Geography of London
The Corporation of the City of London, usually called 'the City',
plus 32 boroughs, has two focal points: the historic City of London,
representing commercial power and wealth; and a western focal point
at the seat of the government and the monarchy, in Westminster.
The City is the old city of London and is the modern city's commercial
centre and is also referred to as the 'Square Mile' because of its
area. The 12 inner boroughs that surround the City are: Westminster,
Camden, Islington, Hackney, Tower Hamlets, Greenwich, Lewisham,
Southwark, Lambeth, Wandsworth, Hammersmith and Fulham, and Kensington
and Chelsea. Greater London includes; the area of the former county
of London, most of the former county of Middlesex, and areas that
were formerly in Surrey, Kent, Essex, and Hertfordshire.
London's life blood has always been the Thames, as a center of
trade and commerce. The city sprawls on both sides of the Thames
River - the principal River of England, 340kms long, with four headstreams:
the Thames or Isis, Churn, Coln, and Leach. In London, the river
is crossed by 27 bridges, including the new London Bridge, Westminster
Bridge, Waterloo Bridge, and Tower Bridge. There are two main tunnels
under the river in London, and one between Dartford and Purfleet,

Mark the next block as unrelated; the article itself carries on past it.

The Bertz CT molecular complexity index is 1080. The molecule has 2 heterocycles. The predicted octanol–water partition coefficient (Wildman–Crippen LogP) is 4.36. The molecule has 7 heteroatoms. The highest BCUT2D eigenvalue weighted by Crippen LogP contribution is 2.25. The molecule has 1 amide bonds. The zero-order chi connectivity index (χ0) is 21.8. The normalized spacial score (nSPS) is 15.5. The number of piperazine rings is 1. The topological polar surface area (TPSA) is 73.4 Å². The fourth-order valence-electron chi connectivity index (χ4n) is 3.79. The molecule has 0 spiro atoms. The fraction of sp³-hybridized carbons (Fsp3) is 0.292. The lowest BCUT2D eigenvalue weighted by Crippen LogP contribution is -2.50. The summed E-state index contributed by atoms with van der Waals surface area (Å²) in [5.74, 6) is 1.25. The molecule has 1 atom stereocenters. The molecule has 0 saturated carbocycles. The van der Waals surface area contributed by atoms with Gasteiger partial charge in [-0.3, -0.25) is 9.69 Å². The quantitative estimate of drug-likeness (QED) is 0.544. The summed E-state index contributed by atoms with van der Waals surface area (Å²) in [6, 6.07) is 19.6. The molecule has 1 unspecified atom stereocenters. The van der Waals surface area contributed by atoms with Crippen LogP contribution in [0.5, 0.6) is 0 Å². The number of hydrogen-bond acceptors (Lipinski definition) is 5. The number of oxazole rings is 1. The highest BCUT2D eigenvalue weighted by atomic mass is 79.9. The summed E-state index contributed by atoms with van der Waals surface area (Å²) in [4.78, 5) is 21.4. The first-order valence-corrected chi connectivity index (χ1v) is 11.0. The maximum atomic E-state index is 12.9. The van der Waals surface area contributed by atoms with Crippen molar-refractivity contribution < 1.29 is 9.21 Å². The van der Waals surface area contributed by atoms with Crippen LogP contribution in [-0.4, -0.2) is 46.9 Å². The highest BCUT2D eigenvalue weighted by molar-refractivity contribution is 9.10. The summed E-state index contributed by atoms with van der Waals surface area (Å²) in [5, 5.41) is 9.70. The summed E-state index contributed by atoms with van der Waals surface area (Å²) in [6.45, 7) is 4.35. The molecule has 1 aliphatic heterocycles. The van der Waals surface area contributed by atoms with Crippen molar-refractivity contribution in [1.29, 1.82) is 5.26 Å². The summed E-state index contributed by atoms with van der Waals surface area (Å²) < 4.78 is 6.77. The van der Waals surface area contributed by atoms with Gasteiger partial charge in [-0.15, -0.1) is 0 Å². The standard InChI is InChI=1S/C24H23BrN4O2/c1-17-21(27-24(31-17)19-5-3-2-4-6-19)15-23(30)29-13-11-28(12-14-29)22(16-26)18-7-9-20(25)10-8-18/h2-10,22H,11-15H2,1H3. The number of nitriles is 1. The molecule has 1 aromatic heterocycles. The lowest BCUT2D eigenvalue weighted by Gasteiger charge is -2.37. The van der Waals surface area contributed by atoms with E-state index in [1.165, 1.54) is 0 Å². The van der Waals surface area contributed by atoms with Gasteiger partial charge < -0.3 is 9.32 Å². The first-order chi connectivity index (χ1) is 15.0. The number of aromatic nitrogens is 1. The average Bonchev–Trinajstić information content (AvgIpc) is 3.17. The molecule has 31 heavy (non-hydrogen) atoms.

as well as several footpaths and five railroad tunnels.
Another interesting aspect of London are the canals. Many are not
aware of the extensive canal system in London. The most famous being
the Regents Canal, which was built to link the Grand Junction Canal's
Paddington Arm, which opened in 1801, with the Thames at Limehouse.
Several extensive green areas are set aside, including Hampstead
Heath (North) and Wimbledon Common and Richmond Park in the Southwest.
The docklands lies to the east of the 'City', an area recently
redeveloped into a modern reclaimed area of high rise buildings
and apartments. The 'East end' is traditionally working class with
a distinctive character, and the historic suburb of Greenwich lies
to the Southeast. South London's 'commuter' suburbs arose during
rapid expansion at the end of the 19th century, while the leafy
Southwest is more upmarket. West and North London have several pockets
of ethnic minorities, interspersed with some 'posh' areas.
On a broader scale the city is situated at the head of the Thames
estuary and is at-least a 90 minute drive from any significant coastline.
Located in Southeastern England, it is bordered by Kent to the Southeast,
Sussex and Surrey to the South, Berkshire to the west, Buckinghamshire
to the Northwest, Northamptonshire and Hertfordshire the North and
Essex to the Northeast.
Click here for list
of hotels organised by London District
Click below for a
full list of locations and online booking